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Unit D: Fruit and Vegetable Crop Production Lesson 1: Planning and Preparing a Vegetable Garden Site 1.

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Presentation on theme: "Unit D: Fruit and Vegetable Crop Production Lesson 1: Planning and Preparing a Vegetable Garden Site 1."— Presentation transcript:

1 Unit D: Fruit and Vegetable Crop Production Lesson 1: Planning and Preparing a Vegetable Garden Site 1

2 2 Terms Adequate sunlight Climate Compost Cool-season vegetables Cover crop Crop rotation Fertile soil Garden plan Ideal seedbed Intercropping Irrigation Loam Raised bed, wide row system Soil pH Strip tillage Succession planting Warm-season vegetables

3 3 What factors are important in selecting an ideal site for a vegetable garden? Identify the important factors to consider in garden site selection.

4 4 Garden Site Selection Adequate sunlight for best yields would be a minimum of 8 to 10 hours of direct full sun each day. –Large trees and shrubs shade a garden and compete for nutrients and water. –If some areas are shaded, select vegetables for those locations that will grow in those conditions.

5 5 Site Selection Cont. Well-drained soil is needed. –If a 30 centimeters wide by 45 centimeters deep trench filled with water drains away in an hour or so, the soil is classified as well- drained. The best soil is a loam. –Loam is a soil that has a combination of sand, silt, and clay particles along with the pore space that results from the combination of particle sizes. –The combination of particles sizes results in soils that are well-drained with good aeration while also having high nutrient and water holding capacity.

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8 8 Soil Cont. Planting a cover crop in the fall of rye or oats that are plowed under or tilled in the spring can add organic matter. –Using a cover crop is sometimes referred to as a green manure because the results are addition of organic matter and nutrients very similar to the use of livestock manure.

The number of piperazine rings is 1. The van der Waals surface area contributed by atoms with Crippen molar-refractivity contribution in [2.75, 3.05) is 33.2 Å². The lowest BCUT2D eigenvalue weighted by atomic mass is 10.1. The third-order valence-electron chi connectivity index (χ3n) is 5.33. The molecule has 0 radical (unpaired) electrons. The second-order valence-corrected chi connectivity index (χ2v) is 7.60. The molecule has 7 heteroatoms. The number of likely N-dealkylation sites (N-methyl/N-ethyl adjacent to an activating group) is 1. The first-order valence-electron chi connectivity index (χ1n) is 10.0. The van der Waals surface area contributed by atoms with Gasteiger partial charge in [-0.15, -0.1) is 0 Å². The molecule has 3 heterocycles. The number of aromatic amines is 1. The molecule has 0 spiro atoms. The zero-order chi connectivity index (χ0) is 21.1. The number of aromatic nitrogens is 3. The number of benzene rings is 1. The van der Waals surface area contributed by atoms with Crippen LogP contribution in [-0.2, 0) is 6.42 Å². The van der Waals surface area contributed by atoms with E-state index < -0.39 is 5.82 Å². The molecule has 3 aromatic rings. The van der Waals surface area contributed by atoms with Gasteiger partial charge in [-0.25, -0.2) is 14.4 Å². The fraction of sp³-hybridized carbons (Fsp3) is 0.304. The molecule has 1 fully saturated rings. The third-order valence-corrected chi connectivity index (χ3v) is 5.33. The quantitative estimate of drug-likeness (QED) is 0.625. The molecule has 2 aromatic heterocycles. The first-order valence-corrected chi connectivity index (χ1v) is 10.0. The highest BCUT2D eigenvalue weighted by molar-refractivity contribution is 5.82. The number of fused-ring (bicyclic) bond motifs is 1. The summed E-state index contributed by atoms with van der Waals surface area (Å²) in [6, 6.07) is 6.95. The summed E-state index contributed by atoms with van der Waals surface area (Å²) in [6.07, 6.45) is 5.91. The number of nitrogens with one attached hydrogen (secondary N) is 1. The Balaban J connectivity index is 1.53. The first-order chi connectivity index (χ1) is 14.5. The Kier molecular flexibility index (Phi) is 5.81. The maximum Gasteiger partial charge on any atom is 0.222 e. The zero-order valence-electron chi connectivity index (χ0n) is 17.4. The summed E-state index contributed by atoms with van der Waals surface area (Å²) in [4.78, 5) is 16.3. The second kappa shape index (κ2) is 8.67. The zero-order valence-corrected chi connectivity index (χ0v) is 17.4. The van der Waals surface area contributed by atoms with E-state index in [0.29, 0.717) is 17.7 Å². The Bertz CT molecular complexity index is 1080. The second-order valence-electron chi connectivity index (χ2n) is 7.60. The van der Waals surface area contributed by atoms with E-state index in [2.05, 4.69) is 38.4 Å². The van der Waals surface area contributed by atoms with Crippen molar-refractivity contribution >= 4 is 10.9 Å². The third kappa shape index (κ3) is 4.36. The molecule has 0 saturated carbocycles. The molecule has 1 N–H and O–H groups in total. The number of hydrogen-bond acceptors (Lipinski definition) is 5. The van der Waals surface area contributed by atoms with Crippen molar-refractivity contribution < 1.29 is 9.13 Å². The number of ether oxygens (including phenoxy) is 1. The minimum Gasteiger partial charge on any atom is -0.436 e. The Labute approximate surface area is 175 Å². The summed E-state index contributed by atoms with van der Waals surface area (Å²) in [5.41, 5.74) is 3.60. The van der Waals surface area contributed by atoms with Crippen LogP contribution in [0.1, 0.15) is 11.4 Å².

9 9 Compost Compost can be used instead of a cover crop. –Compost is made by piling alternate layers 10 to 15 centimeters deep deep of plant material (grass clippings, old sod straw, or leaves) and soil. Adding nitrogen fertilizer and keeping the pile moist speeds up the decay. –Organic matter added by the cover crop or compost helps keep the soil loose, adds nutrients, improves drainage, and increases moisture holding capacity.

10 10 Compost Bin

11 11 Site Selection Cont. The garden should be located near a supply of water in case irrigation is necessary. –Irrigation is the addition of water to supplement natural rainfall. Fertile soil is soil high in nutrients such as nitrogen (N), phosphorus (P), and potassium (K). –Soil tests should be taken to determine nutrient levels. –Fertilizer is applied as needed according the test results and the crops you plan to raise.

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13 13 Site Selection Cont. Soil pH is a measure of the acid content of the soil (concentration of the hydrogen ion). –Most vegetables grow best in a pH range of 6.0 to 6.5. –Limestone is used to raise the pH and sulfur or gypsum is used to lower the pH. A good garden site should be free of weeds and protected from animals. –Fencing may be needed to keep pets and wildlife from damaging your plants.

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15 15 What and How Much Should be Planted ? Determine what and how much to grow.

16 16 Factors Space available Time available What you like to eat Size of your family Climate (temperature, sunlight, rainfall, and day length) Soil type (percentage of sand, silt, and clay)

17 17 Guidelines Vegetables can be planted in flower pots, flower boxes, patio containers, flower beds, or various size garden beds. –Seed catalogues, seed packets and transplant tags provide information about space requirements for vegetable varieties.

18 18 Guidelines Cont. If your time is limited, it is better to plant a small well maintained garden than a large poorly maintained one. –Keep in mind vegetables that ripen for one harvest such as potatoes require less time than vegetables such as cucumbers that have several harvests over time. Plant vegetables that you and your family likes to eat. Calculate the amount of seed or plants needed and the number of feet of row space that must be planted to achieve the needed yield.